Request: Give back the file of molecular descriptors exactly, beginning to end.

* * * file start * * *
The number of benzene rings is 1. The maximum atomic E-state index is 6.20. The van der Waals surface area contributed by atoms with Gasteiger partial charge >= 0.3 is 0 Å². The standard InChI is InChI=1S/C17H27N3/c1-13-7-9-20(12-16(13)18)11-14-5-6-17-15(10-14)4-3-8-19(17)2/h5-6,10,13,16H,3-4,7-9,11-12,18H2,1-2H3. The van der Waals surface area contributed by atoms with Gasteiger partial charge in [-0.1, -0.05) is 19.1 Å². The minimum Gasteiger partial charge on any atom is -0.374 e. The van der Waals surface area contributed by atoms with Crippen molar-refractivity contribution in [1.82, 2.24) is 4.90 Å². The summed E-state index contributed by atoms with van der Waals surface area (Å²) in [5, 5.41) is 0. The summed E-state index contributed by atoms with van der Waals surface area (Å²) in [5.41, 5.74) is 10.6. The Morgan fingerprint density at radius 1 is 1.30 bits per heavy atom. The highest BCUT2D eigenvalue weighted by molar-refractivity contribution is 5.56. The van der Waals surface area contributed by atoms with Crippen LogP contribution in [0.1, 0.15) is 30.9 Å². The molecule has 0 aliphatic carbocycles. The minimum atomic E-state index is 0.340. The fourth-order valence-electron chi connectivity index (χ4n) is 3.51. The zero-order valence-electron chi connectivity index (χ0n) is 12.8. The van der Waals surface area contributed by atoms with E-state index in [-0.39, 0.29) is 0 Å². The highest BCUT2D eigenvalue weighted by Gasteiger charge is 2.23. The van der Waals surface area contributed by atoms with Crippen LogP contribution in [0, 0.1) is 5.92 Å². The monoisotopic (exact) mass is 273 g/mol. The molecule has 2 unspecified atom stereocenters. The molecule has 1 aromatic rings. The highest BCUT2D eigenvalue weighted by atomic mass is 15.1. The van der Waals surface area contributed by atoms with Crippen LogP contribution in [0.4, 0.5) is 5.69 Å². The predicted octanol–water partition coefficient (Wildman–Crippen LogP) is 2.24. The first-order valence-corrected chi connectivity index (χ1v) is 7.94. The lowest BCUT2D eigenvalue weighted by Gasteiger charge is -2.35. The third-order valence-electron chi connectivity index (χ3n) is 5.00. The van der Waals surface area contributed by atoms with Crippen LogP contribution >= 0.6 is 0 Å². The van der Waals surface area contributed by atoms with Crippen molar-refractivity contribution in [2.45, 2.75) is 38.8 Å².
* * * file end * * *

The number of benzene rings is 1. The maximum atomic E-state index is 6.20. The van der Waals surface area contributed by atoms with Gasteiger partial charge >= 0.3 is 0 Å². The standard InChI is InChI=1S/C17H27N3/c1-13-7-9-20(12-16(13)18)11-14-5-6-17-15(10-14)4-3-8-19(17)2/h5-6,10,13,16H,3-4,7-9,11-12,18H2,1-2H3. The van der Waals surface area contributed by atoms with Gasteiger partial charge in [-0.1, -0.05) is 19.1 Å². The minimum Gasteiger partial charge on any atom is -0.374 e. The van der Waals surface area contributed by atoms with Crippen molar-refractivity contribution in [1.82, 2.24) is 4.90 Å². The summed E-state index contributed by atoms with van der Waals surface area (Å²) in [5, 5.41) is 0. The summed E-state index contributed by atoms with van der Waals surface area (Å²) in [5.41, 5.74) is 10.6. The Morgan fingerprint density at radius 1 is 1.30 bits per heavy atom. The highest BCUT2D eigenvalue weighted by molar-refractivity contribution is 5.56. The van der Waals surface area contributed by atoms with Crippen LogP contribution in [0.1, 0.15) is 30.9 Å². The molecule has 0 aliphatic carbocycles. The minimum atomic E-state index is 0.340. The fourth-order valence-electron chi connectivity index (χ4n) is 3.51. The zero-order valence-electron chi connectivity index (χ0n) is 12.8. The van der Waals surface area contributed by atoms with E-state index in [-0.39, 0.29) is 0 Å². The highest BCUT2D eigenvalue weighted by Gasteiger charge is 2.23. The van der Waals surface area contributed by atoms with Crippen LogP contribution in [0, 0.1) is 5.92 Å². The monoisotopic (exact) mass is 273 g/mol. The molecule has 2 unspecified atom stereocenters. The molecule has 1 aromatic rings. The highest BCUT2D eigenvalue weighted by atomic mass is 15.1. The van der Waals surface area contributed by atoms with Crippen LogP contribution in [0.4, 0.5) is 5.69 Å². The predicted octanol–water partition coefficient (Wildman–Crippen LogP) is 2.24. The first-order valence-corrected chi connectivity index (χ1v) is 7.94. The lowest BCUT2D eigenvalue weighted by Gasteiger charge is -2.35. The third-order valence-electron chi connectivity index (χ3n) is 5.00. The van der Waals surface area contributed by atoms with Crippen LogP contribution >= 0.6 is 0 Å². The van der Waals surface area contributed by atoms with Crippen molar-refractivity contribution in [2.45, 2.75) is 38.8 Å².